Say His Name! Crispus Attucks.
n 1770, the British police killed an unarmed Black man at a protest in Boston. That man was Crispus Attucks, and he is now known as the first casualty in the American Revolution.
There are far too many people in this country calling themselves “patriots” who fail to educate themselves on some basic American history. These people wrapping themselves in the flag and condemning protesters would be entirely unrecognizable to the true patriots who won this country’s freedom. The Trump flag waving “proud boys”, “three percenters”, “patriot prayer” and others would have been entirely unwelcome amongst the protesters of the late 1760’s and 1770’s.
Modern “patriots” would have called the revolutionaries “antifa”. The revolutionaries would have called the Trump boys Royalists and King’s Men.
In the 1760’s, the people of Boston started taking to the streets to protest government overreach. Boston soon gained a reputation as a city full of radicals and trouble makers. These protests went on for years, until the King decided to intervene. In 1768, King George sent in the feds...excuse me, I meant to say the Red Coats. He sent a full regiment of the British Army to quell the unrest and restore “law and order” in the radical port city.
Then, as now, this tactic didn’t work. It turns out that the tactic of sending cops to beat and kill protesters until they love the government has never been an effective one.
The protests continued despite the federal...excuse me, Royal...troop presence. In fact, the unrest went on for another TWO YEARS, in which the King sent a total of four regiments to Boston. Far from quelling the discontent or de-escalating the tensions, the presence of each additional cop...excuse me, British soldier...just made matters worse.
In February of 1770, a crowd gathered to protest a British Customs agent named Ebenezer Richardson. Some windows were broken, so the feds...excuse me, Red Coats...fired into the crowd and killed an 11 year old boy named Christopher Seider, the son of immigrants. Christopher’s murder became a rallying cry for the people of the city. His funeral was described as being one of the largest to ever take place in Boston.
On March 5th, 1770, a British Soldier beat up a young boy just because he could. He had a uniform and a rifle, and permission from the crown to commit acts of violence with impunity. The people of Boston, furious at years of such treatment from the “law and order” of King George, took to the streets. The Churches rang their bells to encourage people to come out, and the protest continued all day and into the evening.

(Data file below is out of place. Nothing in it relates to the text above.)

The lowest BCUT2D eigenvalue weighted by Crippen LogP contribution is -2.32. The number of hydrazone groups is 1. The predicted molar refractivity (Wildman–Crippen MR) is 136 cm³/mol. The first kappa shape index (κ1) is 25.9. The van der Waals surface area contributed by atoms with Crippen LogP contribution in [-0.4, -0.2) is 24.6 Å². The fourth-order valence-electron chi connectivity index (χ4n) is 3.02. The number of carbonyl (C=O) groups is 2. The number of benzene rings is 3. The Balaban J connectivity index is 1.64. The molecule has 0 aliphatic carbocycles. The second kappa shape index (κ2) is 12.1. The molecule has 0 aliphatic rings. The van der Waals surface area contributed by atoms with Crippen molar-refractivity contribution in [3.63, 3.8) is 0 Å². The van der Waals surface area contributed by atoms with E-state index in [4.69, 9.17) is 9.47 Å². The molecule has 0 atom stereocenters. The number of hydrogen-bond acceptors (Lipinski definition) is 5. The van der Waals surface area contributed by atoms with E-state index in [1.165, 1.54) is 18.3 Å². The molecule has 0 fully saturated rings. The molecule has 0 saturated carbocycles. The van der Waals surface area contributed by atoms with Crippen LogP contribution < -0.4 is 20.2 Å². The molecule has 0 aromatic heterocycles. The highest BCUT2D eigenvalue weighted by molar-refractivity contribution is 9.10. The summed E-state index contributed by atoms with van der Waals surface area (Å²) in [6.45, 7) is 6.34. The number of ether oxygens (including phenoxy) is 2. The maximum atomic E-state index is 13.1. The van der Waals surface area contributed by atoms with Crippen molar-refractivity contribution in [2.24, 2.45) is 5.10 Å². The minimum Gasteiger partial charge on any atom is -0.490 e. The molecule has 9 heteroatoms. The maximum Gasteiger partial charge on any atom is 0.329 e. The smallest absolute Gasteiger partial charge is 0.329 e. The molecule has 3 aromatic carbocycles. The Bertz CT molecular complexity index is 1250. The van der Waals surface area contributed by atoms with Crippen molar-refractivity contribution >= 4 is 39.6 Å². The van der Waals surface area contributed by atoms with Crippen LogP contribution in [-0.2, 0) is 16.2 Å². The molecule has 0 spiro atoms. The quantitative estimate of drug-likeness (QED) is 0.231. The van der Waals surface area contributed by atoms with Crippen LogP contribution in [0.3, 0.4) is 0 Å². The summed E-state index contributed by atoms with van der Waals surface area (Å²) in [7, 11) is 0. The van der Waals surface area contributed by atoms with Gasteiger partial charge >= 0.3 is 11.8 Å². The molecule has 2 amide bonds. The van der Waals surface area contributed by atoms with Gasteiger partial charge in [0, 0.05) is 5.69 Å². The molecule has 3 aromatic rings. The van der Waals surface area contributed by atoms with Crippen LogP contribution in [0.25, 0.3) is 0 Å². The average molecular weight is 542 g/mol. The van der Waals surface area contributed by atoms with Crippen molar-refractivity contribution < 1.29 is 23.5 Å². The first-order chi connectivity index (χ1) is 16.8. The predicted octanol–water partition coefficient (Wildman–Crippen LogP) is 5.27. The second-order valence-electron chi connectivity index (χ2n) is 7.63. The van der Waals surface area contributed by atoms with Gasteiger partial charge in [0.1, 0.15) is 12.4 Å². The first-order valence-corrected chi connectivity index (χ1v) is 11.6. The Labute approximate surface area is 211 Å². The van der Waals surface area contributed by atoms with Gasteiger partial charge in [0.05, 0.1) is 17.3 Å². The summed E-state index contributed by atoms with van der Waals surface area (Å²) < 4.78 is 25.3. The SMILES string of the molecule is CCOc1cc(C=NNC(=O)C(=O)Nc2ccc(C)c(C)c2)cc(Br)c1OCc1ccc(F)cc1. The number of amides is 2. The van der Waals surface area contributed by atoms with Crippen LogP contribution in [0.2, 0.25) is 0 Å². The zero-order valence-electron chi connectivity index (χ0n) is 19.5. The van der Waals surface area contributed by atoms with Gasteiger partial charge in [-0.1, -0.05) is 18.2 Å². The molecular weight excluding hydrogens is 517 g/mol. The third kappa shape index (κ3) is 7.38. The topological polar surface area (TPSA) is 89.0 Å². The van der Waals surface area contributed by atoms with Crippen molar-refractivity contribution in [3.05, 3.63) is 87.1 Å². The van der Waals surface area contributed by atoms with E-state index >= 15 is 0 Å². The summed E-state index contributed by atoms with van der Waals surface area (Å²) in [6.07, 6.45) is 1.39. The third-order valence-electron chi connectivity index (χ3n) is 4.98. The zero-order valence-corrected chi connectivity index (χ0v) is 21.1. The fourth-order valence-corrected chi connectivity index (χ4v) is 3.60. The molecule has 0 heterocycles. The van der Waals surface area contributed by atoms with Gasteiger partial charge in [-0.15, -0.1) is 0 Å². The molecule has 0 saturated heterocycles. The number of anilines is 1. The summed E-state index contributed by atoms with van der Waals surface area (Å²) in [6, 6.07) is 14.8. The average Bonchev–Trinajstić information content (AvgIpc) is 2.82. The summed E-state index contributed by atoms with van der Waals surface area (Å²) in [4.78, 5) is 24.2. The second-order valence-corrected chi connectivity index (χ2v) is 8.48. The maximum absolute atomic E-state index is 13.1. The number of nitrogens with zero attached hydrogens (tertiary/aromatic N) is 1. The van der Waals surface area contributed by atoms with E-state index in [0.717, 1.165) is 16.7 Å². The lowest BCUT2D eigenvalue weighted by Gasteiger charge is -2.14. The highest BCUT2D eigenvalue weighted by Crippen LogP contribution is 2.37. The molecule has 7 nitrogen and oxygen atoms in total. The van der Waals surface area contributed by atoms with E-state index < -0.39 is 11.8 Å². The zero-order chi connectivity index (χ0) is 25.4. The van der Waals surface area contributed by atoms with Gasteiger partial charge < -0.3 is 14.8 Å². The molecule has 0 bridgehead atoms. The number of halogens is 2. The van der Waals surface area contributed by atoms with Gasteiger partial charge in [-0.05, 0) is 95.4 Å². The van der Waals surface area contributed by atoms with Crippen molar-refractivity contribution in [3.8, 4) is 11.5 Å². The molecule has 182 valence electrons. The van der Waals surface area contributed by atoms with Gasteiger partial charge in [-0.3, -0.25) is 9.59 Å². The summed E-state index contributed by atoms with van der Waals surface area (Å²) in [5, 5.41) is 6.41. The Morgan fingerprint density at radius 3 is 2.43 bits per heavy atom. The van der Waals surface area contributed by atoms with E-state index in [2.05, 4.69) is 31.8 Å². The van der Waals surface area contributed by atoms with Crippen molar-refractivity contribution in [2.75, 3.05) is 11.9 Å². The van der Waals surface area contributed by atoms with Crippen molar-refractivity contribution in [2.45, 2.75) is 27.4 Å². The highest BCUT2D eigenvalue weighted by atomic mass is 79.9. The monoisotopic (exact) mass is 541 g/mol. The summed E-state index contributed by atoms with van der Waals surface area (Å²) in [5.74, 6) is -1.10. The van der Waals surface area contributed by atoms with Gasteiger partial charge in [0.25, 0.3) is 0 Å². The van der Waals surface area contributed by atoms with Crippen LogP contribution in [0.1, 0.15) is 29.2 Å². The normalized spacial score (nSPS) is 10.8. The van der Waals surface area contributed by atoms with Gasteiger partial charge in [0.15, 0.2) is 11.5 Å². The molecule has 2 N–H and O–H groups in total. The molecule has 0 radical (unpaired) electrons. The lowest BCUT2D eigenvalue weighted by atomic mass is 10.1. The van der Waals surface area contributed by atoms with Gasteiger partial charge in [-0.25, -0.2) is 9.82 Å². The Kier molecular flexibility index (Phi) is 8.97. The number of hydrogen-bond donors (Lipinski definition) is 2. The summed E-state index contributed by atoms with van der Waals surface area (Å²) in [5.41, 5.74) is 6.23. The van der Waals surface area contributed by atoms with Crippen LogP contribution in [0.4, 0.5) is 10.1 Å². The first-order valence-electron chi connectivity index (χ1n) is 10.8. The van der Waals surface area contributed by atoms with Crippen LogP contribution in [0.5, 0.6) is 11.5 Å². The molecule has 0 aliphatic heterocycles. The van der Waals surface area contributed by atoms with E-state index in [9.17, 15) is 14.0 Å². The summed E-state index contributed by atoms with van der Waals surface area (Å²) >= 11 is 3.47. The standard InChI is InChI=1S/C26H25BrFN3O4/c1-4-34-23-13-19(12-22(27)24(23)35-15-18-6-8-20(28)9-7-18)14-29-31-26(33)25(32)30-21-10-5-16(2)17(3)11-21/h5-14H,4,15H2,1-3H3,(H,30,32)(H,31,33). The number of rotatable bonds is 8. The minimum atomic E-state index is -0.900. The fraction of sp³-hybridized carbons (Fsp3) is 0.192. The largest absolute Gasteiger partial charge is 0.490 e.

The protest crowd looked like Boston. It was made up of the young and the old. The rich and the poor. White and black. Among the assembled crowd was a man who had escaped slavery to live free in the radical city of Boston.
His name was Crispus Attucks.
As tensions grew, the protesters began to throw water bottles...excuse me, snow balls. The Red Coats felt threatened and “feared for their lives”, so they declared the assembly a riot and formed up in a crowd control formation. After being struck by a snowball, a young British Private named Montgomery fired into the crowd. The formation followed suit.
The Red Coats shot 11 protesters. Three died right away, the first of whom was Crispus Attucks. Several more died of their wounds in the days to come.
After the Boston Massacre, the Royalists and King’s Men tried to rewrite the narrative. It wasn’t a protest, they said. It was a riot. The Soldiers were just defending themselves, they said. They blamed the whole thing on the angry Black man. Lies were told (and later refuted) that Crispus had instigated the whole thing. He was accused of accosting a British Soldier by grabbing his bayonet and knocking another to the ground. None of which was true, as Crispus was a good 15 feet away from the line of Red Coats when he was shot.
Then, as now, the Royalists wanted to change the narrative from being about government overreach and abuse of power by police, to being about a Black man not complying with instructions from law enforcement. The King’s Men wanted people to ignore the history of abuse that led up to the Boston Massacre.
But true American patriots didn’t listen.
The real patriots continued taking to the streets. The protests continued, and intensified. As the Crown continued to increase the use of force, the protest movement became a Revolution.
Crispus Attucks was buried as a hero, alongside the other two (white) men killed on March 5. He was the first casualty, and first hero, of the American Revolution. Say. His. Name!